Repairs Tie Up Wisconsin Ave. Again

Repairs to a 12-inch water main that had ruptured impeded traffic yesterday along Wisconsin Avenue between Friendship Heights and Bethesda--one of the busiest traffic arteries in Montgomery County.

W. Gregory Wims, chairman of the Washington Suburban Sanitary Commission, said last night that the repairs should be completed by early this afternoon.

The main, installed decades ago, broke Tuesday, releasing thousands of gallons of water and tying up traffic at Wisconsin and Dorset avenues.

The northbound lanes of Wisconsin Avenue were closed yesterday, and traffic was detoured. A southbound lane also was closed for much of the day but was reopened shortly after 6 p.m., Wims said. He added that traffic moved better than expected because many commuters were off work for Veterans Day.

Wims said crews would complete repairs before today's evening rush hour, and Montgomery County police advised motorists to avoid the area.

State Probes Conservation Easements

The state Department of Natural Resources says it is investigating sales of forest conservation easements to developers in Frederick County, where some planners take a dim view of the state's reforestation law.

The 1991 Forest Conservation Act requires developers who destroy trees to plant new ones or protect existing trees in threatened areas. But in sales and swaps valued at more than $75,000, developers have paid to preserve forested land in already protected watershed in the Middletown area, records show.

The Natural Resources Department is investigating the practice because easements do no good when sold for land that is already protected, said Becky Wilson, regional coordinator for the State Forest Conservation Program.

If the state finds the deals were improper, it would forbid future sales of watershed easements but would not order past sales rescinded, Wilson said.

No Big Problems in Nuclear Plant Drill

No major problems were found during a review of Baltimore Gas & Electric Co.'s Calvert Cliffs nuclear power plant, federal regulators said.

Federal officials met last week with the operators of the plant at Lusby, on the Chesapeake Bay, to offer a critique of an Oct. 26 emergency drill at the site.

Federal officials evaluated more than 1,400 items during the emergency drill and found 28 items of concern. Nine other issues remained unresolved from a routine evaluation of the plant two years ago, said Kevin Koob, a radiological expert for the Federal Emergency Management Agency.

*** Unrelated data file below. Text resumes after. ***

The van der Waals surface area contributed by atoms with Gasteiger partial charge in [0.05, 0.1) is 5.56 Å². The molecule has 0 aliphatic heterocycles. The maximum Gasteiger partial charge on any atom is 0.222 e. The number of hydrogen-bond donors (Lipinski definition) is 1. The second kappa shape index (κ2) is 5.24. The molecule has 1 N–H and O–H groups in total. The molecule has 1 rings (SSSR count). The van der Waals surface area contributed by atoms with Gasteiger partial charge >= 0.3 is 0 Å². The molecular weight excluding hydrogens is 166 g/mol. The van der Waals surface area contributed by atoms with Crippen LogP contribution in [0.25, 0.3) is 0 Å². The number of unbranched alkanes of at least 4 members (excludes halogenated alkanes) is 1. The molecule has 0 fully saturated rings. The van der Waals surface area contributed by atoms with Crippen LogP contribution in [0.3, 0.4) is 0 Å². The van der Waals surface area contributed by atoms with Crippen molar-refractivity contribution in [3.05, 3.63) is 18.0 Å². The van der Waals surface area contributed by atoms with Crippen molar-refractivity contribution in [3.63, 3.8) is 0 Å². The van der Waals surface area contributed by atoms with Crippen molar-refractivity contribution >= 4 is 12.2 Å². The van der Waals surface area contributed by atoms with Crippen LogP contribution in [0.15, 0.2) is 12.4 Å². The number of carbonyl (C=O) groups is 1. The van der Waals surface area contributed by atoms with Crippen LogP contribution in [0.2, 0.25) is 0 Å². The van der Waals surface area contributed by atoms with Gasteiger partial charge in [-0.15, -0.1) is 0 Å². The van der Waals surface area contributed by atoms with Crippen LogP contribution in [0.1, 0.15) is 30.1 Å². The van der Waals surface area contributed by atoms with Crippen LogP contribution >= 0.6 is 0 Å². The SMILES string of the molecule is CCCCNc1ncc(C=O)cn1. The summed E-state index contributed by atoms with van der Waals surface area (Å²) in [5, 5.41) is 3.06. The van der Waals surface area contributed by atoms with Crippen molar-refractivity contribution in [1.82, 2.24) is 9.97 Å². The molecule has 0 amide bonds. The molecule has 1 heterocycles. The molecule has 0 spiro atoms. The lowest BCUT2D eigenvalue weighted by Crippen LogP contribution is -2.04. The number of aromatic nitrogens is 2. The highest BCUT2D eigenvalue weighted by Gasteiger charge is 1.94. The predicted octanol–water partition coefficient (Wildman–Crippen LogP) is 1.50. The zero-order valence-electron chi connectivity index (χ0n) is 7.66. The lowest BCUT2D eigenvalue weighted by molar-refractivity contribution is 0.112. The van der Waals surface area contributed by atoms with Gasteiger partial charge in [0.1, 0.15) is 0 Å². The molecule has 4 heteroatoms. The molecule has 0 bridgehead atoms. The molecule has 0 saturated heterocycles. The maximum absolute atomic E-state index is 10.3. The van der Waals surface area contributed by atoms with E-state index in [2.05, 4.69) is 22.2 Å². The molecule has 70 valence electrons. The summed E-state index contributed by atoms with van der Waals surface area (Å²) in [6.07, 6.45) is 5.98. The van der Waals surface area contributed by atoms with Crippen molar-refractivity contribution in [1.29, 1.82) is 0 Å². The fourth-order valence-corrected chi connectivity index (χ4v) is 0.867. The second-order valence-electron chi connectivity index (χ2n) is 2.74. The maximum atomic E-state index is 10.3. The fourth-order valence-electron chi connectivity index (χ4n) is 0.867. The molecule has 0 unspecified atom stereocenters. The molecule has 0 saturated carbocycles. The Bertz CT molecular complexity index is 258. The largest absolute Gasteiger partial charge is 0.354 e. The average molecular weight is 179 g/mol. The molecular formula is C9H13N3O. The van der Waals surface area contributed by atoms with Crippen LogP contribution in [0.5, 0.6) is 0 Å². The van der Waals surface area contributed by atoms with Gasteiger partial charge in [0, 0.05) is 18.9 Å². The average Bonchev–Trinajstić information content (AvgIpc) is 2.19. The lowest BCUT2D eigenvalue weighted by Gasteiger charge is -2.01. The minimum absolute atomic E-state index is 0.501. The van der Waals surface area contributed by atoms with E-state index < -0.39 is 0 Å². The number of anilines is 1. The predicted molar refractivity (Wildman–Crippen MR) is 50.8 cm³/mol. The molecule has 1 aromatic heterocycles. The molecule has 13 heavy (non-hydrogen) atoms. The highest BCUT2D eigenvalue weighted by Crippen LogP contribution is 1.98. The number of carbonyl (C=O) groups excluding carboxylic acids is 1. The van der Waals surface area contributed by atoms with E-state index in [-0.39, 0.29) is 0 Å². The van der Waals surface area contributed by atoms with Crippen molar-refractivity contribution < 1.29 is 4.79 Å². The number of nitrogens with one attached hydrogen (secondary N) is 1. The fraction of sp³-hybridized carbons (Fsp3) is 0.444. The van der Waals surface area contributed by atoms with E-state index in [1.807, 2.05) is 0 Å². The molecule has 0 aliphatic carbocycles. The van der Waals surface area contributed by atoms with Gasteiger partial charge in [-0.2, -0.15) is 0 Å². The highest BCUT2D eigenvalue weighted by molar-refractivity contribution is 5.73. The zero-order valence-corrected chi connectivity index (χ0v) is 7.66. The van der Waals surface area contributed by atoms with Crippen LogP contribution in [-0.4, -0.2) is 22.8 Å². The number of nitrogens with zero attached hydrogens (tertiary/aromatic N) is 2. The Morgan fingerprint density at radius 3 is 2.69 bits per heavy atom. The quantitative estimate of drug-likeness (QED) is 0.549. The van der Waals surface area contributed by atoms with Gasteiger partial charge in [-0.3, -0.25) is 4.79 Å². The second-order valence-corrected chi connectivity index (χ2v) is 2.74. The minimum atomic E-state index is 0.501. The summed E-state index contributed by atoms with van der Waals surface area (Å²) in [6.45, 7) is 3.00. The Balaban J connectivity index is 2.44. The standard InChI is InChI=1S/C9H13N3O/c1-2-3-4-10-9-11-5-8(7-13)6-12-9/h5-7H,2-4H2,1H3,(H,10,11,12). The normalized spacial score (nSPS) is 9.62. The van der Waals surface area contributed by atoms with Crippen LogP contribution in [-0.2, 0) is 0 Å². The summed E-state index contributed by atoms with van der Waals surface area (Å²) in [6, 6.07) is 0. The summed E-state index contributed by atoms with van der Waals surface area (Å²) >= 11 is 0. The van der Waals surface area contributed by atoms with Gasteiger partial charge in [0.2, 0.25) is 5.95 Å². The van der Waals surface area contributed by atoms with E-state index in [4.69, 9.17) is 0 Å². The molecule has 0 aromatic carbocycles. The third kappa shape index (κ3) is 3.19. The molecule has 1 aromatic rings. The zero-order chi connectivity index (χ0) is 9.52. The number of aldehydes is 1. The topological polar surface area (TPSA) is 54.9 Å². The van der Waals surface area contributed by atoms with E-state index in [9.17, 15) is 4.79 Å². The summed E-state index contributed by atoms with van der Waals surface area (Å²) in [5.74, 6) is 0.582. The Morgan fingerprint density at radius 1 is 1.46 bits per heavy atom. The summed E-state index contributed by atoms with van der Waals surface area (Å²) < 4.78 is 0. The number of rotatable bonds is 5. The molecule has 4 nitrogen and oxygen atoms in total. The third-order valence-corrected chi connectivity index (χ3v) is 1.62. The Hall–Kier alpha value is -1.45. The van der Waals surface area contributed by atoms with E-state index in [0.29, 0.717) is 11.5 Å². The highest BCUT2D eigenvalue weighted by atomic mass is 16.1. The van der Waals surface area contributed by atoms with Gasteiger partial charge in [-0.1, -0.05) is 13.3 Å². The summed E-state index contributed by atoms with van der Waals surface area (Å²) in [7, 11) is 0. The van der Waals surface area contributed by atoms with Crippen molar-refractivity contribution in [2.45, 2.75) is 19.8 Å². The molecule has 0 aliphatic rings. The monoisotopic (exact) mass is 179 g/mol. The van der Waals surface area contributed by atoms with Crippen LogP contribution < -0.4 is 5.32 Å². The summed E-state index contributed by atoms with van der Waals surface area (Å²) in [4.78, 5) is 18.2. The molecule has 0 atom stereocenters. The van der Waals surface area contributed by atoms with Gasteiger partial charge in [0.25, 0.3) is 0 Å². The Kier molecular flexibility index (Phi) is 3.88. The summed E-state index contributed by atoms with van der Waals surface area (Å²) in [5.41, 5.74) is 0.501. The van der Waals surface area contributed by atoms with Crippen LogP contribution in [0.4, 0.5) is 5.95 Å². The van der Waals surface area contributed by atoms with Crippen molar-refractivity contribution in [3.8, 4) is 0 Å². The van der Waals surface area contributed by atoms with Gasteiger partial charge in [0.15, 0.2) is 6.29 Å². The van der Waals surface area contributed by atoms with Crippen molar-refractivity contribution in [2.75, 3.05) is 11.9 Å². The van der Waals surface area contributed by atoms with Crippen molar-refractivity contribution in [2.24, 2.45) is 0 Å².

No operational problems were identified, and some issues raised in the review may be resolved before FEMA issues its final report. Of the 28 problem areas, eight involved planning, 13 were related to communications and one dealt with the drill itself, Koob said.

Suspense Surrounds State Sen. Neall

Republican state Sen. Robert R. Neall (Anne Arundel) scheduled an announcement for today amid speculation that he would switch to the Democratic Party.

Neall has been contemplating a change, saying he has been dismayed by attacks from within his party that he is not conservative enough, not Republican enough.

There was no answer at Neall's home or office yesterday. He told the (Baltimore) Sun on Wednesday that he would have an announcement today but would not say what it was.


1 Killed, 1 Injured in Collision

One person was killed and a second seriously injured Wednesday night in Arlington when the motorcycle they were riding collided with a minivan, Arlington police said yesterday.

The Harley-Davidson motorcycle was traveling west on Columbia Pike at Walter Reed Drive about 7:55 p.m. when it collided with the van, which was making a left turn from the eastbound lane, said police spokeswoman Kim Roberson.

The driver of the motorcycle, Shawn Stoner, 28, of the 900 block of South Rolfe Street, Arlington, was pronounced dead at the scene. His passenger, Fannie Delacruz, 26, of the 3700 block of Paul Street, Alexandria, was taken to Inova Fairfax Hospital, police said. The driver of the minivan was not injured.

Roberson said Stoner and Delacruz were wearing helmets.

The accident was under investigation.

State University to Require Computers

Every incoming freshman at Virginia Commonwealth University in Richmond will be required to have a personal computer beginning in the fall semester of 2001, the school said yesterday.

Dormitories will be equipped with computer ports in every room, and arrangements will be made to ensure that students living off campus also have Internet access.

A survey this year found that 53 percent of incoming VCU freshmen had a computer and an an additional 17 percent planned to buy one.

The VCU Board of Visitors said the university will negotiate deals that will allow students to buy computers at a discount.

Virginia Tech last year became the first university in the state to require new students to have computers.


School Trustees Schedule Budget Hearing

The D.C. school system's emergency board of trustees has scheduled a public hearing for Tuesday to get suggestions from District residents on what to seek in the school budget for fiscal 2001.

The hearing is scheduled for 6:30 p.m. at Hine Junior High School, 335 Eighth Street SE. Citizen testimony will be limited to three minutes for each person and will be heard from 6:30 p.m. to 8:15 p.m. People wishing to speak or to submit written statements should call William Ng, at 202-442-5181, by Monday.


"We ask that our bodies may find a resting place in the ground designated for the burial of the brave defenders of our country's flag."

-- Louis Hicks, director of the Alexandria Black History Resource Center, quoting an anonymous black Civil War soldier during a ceremony yesterday at Freedmen's Cemetery in Old Town Alexandria, a 19th-century burial ground for nearly 2,000 African Americans, including some who fought in the Civil War.